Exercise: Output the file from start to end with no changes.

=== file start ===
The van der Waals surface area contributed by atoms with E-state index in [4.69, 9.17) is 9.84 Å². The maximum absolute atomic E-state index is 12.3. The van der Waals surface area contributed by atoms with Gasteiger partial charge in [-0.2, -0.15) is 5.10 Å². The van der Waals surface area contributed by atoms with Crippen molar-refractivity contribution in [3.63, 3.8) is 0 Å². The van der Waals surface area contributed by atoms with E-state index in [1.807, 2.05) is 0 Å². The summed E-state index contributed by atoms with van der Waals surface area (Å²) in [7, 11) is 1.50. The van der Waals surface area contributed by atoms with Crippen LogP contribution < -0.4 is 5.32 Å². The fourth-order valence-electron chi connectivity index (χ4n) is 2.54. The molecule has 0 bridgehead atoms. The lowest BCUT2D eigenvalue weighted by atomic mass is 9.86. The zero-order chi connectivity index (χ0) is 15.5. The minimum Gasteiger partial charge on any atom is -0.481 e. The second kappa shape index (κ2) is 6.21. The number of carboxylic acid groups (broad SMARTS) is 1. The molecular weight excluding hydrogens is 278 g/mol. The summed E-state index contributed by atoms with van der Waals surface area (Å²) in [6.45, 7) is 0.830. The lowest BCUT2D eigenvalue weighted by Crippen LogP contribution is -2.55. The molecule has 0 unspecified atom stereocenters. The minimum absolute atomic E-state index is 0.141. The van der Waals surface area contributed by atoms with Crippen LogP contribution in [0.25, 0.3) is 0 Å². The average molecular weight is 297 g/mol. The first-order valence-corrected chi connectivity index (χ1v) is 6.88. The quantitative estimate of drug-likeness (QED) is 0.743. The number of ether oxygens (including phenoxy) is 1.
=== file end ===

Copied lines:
The van der Waals surface area contributed by atoms with E-state index in [4.69, 9.17) is 9.84 Å². The maximum absolute atomic E-state index is 12.3. The van der Waals surface area contributed by atoms with Gasteiger partial charge in [-0.2, -0.15) is 5.10 Å². The van der Waals surface area contributed by atoms with Crippen molar-refractivity contribution in [3.63, 3.8) is 0 Å². The van der Waals surface area contributed by atoms with E-state index in [1.807, 2.05) is 0 Å². The summed E-state index contributed by atoms with van der Waals surface area (Å²) in [7, 11) is 1.50. The van der Waals surface area contributed by atoms with Crippen LogP contribution < -0.4 is 5.32 Å². The fourth-order valence-electron chi connectivity index (χ4n) is 2.54. The molecule has 0 bridgehead atoms. The lowest BCUT2D eigenvalue weighted by atomic mass is 9.86. The zero-order chi connectivity index (χ0) is 15.5. The minimum Gasteiger partial charge on any atom is -0.481 e. The second kappa shape index (κ2) is 6.21. The number of carboxylic acid groups (broad SMARTS) is 1. The molecular weight excluding hydrogens is 278 g/mol. The summed E-state index contributed by atoms with van der Waals surface area (Å²) in [6.45, 7) is 0.830. The lowest BCUT2D eigenvalue weighted by Crippen LogP contribution is -2.55. The molecule has 0 unspecified atom stereocenters. The minimum absolute atomic E-state index is 0.141. The van der Waals surface area contributed by atoms with Crippen LogP contribution in [0.25, 0.3) is 0 Å². The average molecular weight is 297 g/mol. The first-order valence-corrected chi connectivity index (χ1v) is 6.88. The quantitative estimate of drug-likeness (QED) is 0.743. The number of ether oxygens (including phenoxy) is 1.